What do sacrifice, angels, miracles, and family history have in common? Turns out a lot, as evidenced from experiences shared at Family Discovery Day as part of RootsTech 2017. I am always interested in hearing how family history touches the heart of a person. We all come to genealogy and family history with preconceived notions and when all of those fall away and we’re left with just feelings of connection to our ancestors, something miraculous happens.
We heard from a variety of speakers, each bringing their own take on family history. President Russell M. Nelson and his charming wife, Wendy, shared family stories, figuratively opening their home to us. Football stars Reno Mahe and Vai Sikahema shared poignant, personal experiences that resonated with me and the thousands of people attending the general session.
Sheri Dew reported on her commitment from RootsTech 2016 to devote time to family history. Hearing her make that commitment last year, I had wondered what miracles might have happened in her life as a result. I wasn’t disappointed. She shared remarkable experiences both in the general session and in our media interview following.
Woven throughout the messages on family history were themes of sacrifice, angels, and miracles.
President Russell M. Nelson and his wife, Wendy opened the general session. They shared many of their own experiences with family, then the topic turned to sacrifice. Wendy told of a commitment she made a few years ago to give up playing Scrabble for two weeks and instead look for her ancestors. She said, “That sacrifice changed my life.”
She related how one Mother’s Day she was led to find ten infants that had never been sealed to their parents. She pictured her deceased mother with those other mothers who had lost their children. Wendy could almost hear her mother inviting them to come unto Christ and receive their ordinances.
President Nelson shared the sacred experience of his grandfather, Andrew Clarence Nelson, receiving a visit of his deceased father on April 6, 1891. He related that he had had very much to do since he died. He had been traveling with Erastus Snow and preaching the gospel. So many spirits had not received the gospel and were looking forward to the day when their friends would perform their work in the temples.
President Nelson had “Father’s Visit” printed and gave it to his posterity at a family gathering. Reading it to his children, grandchildren, and great grandchildren, he realized that the document spanned seven generations.
The Nelsons shared many more experiences and thoughts on family history and temple work, then President Nelson closed with this thought:
Brothers and sisters, you and I can be inspired all day long about temple and family history experiences others have had, but until you and I do something to actually experience the joy for ourselves, our attendance here at RootsTech 2017 will have been something like a nice, warm bath it feels so good at the time, and then – it’s over.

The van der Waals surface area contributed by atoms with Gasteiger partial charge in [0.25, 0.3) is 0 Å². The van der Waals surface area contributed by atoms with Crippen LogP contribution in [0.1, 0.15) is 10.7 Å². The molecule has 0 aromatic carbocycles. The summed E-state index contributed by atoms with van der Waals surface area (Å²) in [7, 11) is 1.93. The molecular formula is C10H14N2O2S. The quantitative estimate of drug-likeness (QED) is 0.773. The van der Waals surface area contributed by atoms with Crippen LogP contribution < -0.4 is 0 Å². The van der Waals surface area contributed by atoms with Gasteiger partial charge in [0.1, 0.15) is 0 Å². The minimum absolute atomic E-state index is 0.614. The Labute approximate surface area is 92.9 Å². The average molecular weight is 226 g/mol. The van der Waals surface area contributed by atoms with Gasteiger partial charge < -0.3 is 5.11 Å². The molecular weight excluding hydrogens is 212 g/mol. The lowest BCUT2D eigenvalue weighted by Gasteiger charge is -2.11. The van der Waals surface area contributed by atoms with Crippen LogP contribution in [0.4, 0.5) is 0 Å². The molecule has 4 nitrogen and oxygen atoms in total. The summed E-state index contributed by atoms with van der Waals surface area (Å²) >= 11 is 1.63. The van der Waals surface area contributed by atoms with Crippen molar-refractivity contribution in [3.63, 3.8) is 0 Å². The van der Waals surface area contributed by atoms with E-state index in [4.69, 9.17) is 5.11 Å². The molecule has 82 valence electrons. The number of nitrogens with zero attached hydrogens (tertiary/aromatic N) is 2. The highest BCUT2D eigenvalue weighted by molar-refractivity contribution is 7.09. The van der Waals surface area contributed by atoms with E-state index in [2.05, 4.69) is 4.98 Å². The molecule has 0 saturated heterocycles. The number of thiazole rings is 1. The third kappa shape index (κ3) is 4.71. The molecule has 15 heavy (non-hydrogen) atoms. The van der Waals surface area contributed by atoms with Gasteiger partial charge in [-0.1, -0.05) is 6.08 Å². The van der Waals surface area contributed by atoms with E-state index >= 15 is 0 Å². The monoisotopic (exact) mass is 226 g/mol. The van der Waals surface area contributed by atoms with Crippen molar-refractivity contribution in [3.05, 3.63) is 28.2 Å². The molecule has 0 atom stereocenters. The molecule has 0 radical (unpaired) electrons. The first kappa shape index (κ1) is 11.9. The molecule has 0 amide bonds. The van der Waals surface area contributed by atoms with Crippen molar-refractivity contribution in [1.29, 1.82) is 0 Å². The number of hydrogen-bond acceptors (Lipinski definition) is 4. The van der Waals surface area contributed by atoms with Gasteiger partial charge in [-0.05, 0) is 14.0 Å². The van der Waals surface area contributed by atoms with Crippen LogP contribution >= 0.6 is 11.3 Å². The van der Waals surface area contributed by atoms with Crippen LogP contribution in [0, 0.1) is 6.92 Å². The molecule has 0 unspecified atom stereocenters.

He then gave us this challenge:
What kind of sacrifice can you make to do more temple and family history his year, preferably of time?
President Nelson’s words rang true with me. About twelve years ago, I had attended a local Family History Fair and heard a young mother also speak on sacrifice and family history. Her words made a profound difference in my approach to my family history work.
What did I hear that made such a difference? She spoke from her own experience of how she really wanted to do family history but she didn’t know how to find the time in her busy day. She decided to not only sacrifice some time each day, but to sacrifice the best time – not when she was tired at the end of a day, but when she actually had a brain and could do quality work. She found that her time spent doing family history was not missed. Instead little miracles popped up, enabling her to take care of all of her responsibilities, as well as family history.
This young woman inspired me to try an experiment of my own. With five children at home in three different schools and piano, dance, baseball, scouts, Young Women activities, and more, I wondered where I could find an hour a day to do family history. My best time of the day is early morning, so I decided to get up a little earlier and start my day with an hour of family history.
I watched for miracles and they did come. I started receiving emails from cousins giving me information and photos. I was asked to join a research group that led to the Y-DNA testing that proved a family line. Small things fell into place with my family responsibilities. Somehow, I was able to accomplish everything I needed to, PLUS I made amazing progress with my family history.
The theme of sacrifice continued at Family Discovery Day with the presentation featuring Sheri Dew, Reno Mahe, and Vai Sikahema. Sherri had committed a year ago to find time for family history in her life. She reported that it had been a remarkable experience. Performing temple ordinances for family members she had discovered was a much different experience, in a joyful way.
Vai and Reno both told of their family’s sacrifice entailed in traveling to the temple in New Zealand to be sealed. The journey consisted of sailing to Fiji, a flight to New Zealand and then a two hour bus ride to the temple.
Vai related how his grandfather was district president of the north island of Tonga. In 1947, the family traveling by boat to another island encountered a bad storm. Unfortunately their 10 month old baby died from exposure. The family buried the baby on a Wednesday then had to sail again on Friday for a Priesthood meeting with church authorities on another island. There was no way to communicate the tragedy to the leaders, so the family chose to attend the meetings. Because of this choice they weren’t able to observe the traditional seven days of mourning per Tongan custom. Consequently, the community looked down on the family and they were in a sense ostracized for the rest of their lives. That sacrifice and choice of faith over culture left a legacy for the entire Sikahema family.